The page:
Refreshing Memory
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Refreshing Memory

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 27-Feb-2024

Source: Supreme Court

Why in News?

Recently, the bench of Justices MM Sundresh and S V N Bhatti held that the accused can cross-examine a police officer of case diary if the police officer has used that case diary to refresh his memory under Indian Evidence Act, 1872.

  • The aforesaid observation was made in the matter of Shailesh Kumar v. State of UP.

What was the Background of Shailesh Kumar v. State of UP Case?

  • The case revolves around the tragic death of Gajendra Singh on 21st June 1992, after being attacked by the appellant over a financial dispute.
    • Gajendra was assaulted with a knife by the appellant, resulting in fatal injuries to his chest and stomach.
  • The initial medical treatment and subsequent transfer to another hospital, along with the delay in filing the First Information Report (FIR), raised questions about the investigation's integrity.
  • Discrepancies in witness testimonies, manipulation of the case diary, and doubts regarding the motives behind the attack further complicated the trial.
    • Despite reliance on evidence like the recovery of the vehicle and post-mortem reports, the defense highlighted significant flaws in the investigation and witness accounts, advocating for the appellant's acquittal.
  • The major contention regarding the case diary revolves around the absence of crucial details like time, date, and adequate particulars, indicating a deficient investigation.
  • The appellant argued that the courts overlooked the significance of Section 172 of the Code of Criminal Procedure, 1872 (CrPC), along with refreshing of memory Sections 145, 161, and 165 of the IEA, which emphasize the importance of maintaining accurate records and conducting thorough investigations.

What were the Court’s Observations?

  • The Supreme Court observed that when a police officer refers to a case diary to refresh memory, the accused is entitled to a right to peruse relevant portions under Section 145 or Section 161 of the IEA.
  • Section 172(3) of CrPC explicitly mentions Sections 145 and 161, extending their benefits to the accused.
  • Thus, the accused has the right to cross-examine the police officer regarding the case diary's contents used for memory refreshment.
    • Section 161, while not limited to diary perusal, allows it.
  • Similarly, if the court uses the case diary to contradict the police officer, the accused may examine and cross-examine relevant statements.
    • This right aligns Sections 145, 161 of the Evidence Act, and Section 172(3) of CrPC.
  • Court referred to Balakaram v. State of Uttarakhand (2017) where SC observed,
    • In case the police officer uses the entries in the diaries to refresh his memory or if the Court uses them for the purpose of contradicting such police officer, then the provisions of Sections 145 and 161, as the case may be, of the IEA would apply.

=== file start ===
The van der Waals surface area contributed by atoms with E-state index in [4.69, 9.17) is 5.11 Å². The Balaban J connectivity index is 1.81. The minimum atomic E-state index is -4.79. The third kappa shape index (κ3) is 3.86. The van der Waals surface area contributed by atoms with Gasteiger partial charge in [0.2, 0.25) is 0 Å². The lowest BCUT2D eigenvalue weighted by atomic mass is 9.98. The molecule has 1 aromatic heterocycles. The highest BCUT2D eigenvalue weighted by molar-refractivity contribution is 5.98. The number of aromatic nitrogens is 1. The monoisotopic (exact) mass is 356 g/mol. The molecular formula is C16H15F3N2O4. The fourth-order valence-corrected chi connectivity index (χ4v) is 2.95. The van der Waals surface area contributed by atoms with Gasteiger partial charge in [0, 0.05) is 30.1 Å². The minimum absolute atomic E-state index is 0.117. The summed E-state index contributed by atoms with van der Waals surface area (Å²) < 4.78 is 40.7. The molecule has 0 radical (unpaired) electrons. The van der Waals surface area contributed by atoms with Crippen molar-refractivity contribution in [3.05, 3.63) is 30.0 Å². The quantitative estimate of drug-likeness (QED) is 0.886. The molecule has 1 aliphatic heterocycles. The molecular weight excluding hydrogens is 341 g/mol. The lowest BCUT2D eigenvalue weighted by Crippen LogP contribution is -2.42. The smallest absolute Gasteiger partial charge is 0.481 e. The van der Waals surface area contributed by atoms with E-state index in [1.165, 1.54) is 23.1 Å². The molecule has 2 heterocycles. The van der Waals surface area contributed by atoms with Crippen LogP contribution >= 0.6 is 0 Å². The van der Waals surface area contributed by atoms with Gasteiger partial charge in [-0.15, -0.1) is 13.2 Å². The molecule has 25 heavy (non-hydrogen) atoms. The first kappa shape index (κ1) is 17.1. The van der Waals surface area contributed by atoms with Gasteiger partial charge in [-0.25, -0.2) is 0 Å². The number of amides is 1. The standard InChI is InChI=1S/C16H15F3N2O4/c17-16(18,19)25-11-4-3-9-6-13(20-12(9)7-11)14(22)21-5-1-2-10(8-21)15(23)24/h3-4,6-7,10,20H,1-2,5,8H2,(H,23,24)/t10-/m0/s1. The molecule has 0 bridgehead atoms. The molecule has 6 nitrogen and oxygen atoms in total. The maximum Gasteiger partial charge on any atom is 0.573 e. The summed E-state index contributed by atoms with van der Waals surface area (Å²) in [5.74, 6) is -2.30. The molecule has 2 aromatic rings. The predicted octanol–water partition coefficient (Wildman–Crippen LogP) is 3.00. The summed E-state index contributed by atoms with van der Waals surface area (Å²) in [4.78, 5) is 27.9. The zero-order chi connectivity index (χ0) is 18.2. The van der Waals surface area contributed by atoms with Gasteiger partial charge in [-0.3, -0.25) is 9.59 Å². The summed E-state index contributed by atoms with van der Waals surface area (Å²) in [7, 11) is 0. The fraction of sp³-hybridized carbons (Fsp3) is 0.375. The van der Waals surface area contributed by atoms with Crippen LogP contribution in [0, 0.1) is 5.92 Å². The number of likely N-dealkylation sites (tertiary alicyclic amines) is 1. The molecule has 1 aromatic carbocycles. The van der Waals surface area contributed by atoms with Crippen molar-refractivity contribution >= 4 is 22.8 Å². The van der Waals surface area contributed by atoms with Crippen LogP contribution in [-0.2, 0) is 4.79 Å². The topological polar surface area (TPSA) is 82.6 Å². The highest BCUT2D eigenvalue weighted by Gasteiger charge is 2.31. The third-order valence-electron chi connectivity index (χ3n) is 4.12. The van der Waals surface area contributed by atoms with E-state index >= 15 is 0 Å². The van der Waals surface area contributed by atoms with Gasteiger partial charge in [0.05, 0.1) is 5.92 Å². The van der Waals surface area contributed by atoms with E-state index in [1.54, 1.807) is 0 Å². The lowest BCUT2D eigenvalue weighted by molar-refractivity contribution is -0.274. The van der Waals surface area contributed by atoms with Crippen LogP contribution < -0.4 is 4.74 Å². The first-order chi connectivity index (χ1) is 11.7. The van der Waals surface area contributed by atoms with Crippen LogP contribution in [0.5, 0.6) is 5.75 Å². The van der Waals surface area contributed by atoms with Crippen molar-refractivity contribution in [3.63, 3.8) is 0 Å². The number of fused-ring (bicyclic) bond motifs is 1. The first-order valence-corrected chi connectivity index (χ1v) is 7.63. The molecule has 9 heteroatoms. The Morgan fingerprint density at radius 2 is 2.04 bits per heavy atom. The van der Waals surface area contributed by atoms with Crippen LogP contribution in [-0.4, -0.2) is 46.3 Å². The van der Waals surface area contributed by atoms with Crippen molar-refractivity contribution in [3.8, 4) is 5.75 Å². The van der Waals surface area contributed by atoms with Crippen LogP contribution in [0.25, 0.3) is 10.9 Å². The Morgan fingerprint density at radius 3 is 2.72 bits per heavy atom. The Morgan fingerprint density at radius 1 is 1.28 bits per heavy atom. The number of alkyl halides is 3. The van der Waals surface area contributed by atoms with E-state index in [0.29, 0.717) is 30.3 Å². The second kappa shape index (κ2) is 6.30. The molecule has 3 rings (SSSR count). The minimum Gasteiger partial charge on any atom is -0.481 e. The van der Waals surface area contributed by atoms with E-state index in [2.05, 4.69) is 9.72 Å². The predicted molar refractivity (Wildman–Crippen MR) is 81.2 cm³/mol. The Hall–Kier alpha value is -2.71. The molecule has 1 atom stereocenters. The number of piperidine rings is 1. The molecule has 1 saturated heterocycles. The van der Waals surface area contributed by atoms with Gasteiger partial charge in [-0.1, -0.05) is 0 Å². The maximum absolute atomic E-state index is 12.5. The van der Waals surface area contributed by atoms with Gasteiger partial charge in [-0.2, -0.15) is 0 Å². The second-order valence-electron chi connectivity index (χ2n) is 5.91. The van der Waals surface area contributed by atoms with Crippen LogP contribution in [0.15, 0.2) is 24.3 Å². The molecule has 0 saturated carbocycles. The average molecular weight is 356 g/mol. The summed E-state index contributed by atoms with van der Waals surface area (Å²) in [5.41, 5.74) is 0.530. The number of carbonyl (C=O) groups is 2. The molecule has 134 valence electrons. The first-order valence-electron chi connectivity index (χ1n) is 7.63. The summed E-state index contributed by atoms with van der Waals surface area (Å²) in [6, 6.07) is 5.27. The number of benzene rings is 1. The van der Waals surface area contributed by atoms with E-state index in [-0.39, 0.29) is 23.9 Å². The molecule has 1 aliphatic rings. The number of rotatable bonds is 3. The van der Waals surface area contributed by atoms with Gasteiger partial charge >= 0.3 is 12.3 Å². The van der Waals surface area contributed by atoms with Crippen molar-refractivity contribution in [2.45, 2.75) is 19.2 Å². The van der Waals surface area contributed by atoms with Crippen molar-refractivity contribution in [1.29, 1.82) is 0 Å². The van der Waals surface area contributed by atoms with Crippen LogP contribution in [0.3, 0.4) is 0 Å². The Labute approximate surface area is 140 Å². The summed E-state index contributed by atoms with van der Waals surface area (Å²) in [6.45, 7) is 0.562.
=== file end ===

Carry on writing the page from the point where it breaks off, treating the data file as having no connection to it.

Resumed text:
• It can, therefore, be seen that, the right of the accused to cross-examine the police officer with reference to the entries in the police diary is very much limited in extent and even that limited scope arises only when the Court uses the entries to contradict the police officer or when the police officer uses it for refreshing his memory.

What are Provisions Related to Refreshing Memory under Law?

  • Section 159 of IEA:
    • A witness can refresh their memory during examination by referring to writings made by themselves or others at the time of the transaction or shortly afterward.
    • If a witness read another person's writing within that timeframe and knew it to be correct, they can also refer to it.
    • The witness can use a copy of the document to refresh memory if permitted by the Court, provided there is a valid reason for not producing the original.
    • Additionally, an expert witness can refresh their memory using professional treatises.
    • Section 162 of Bharatiya Skashya Adhiniyam, 2023 (BSA) covers this Section.
  • Section 160 of IEA:
    • Section 160 specifies that a witness may also testify to facts mentioned in any such document as is mentioned in section 159, although he has no specific recollection of the facts themselves, if he is sure that the facts were correctly recorded in the document.
    • For example, A book-keeper may testify to facts recorded by him in books regularly kept in the course of business, if he knows that the books were correctly kept, although he has forgotten the particular transactions entered.
    • Section 163 of BSA covers this Section.
  • Section 161 of IEA:
    • This section deals with the right of the adverse party to cross-examine a witness about the document used for refreshing memory.
    • It allows the opposing party to question the witness about the contents of the document and to produce any other evidence to contradict the witness's testimony.
    • Section 164 of BSA covers this Section.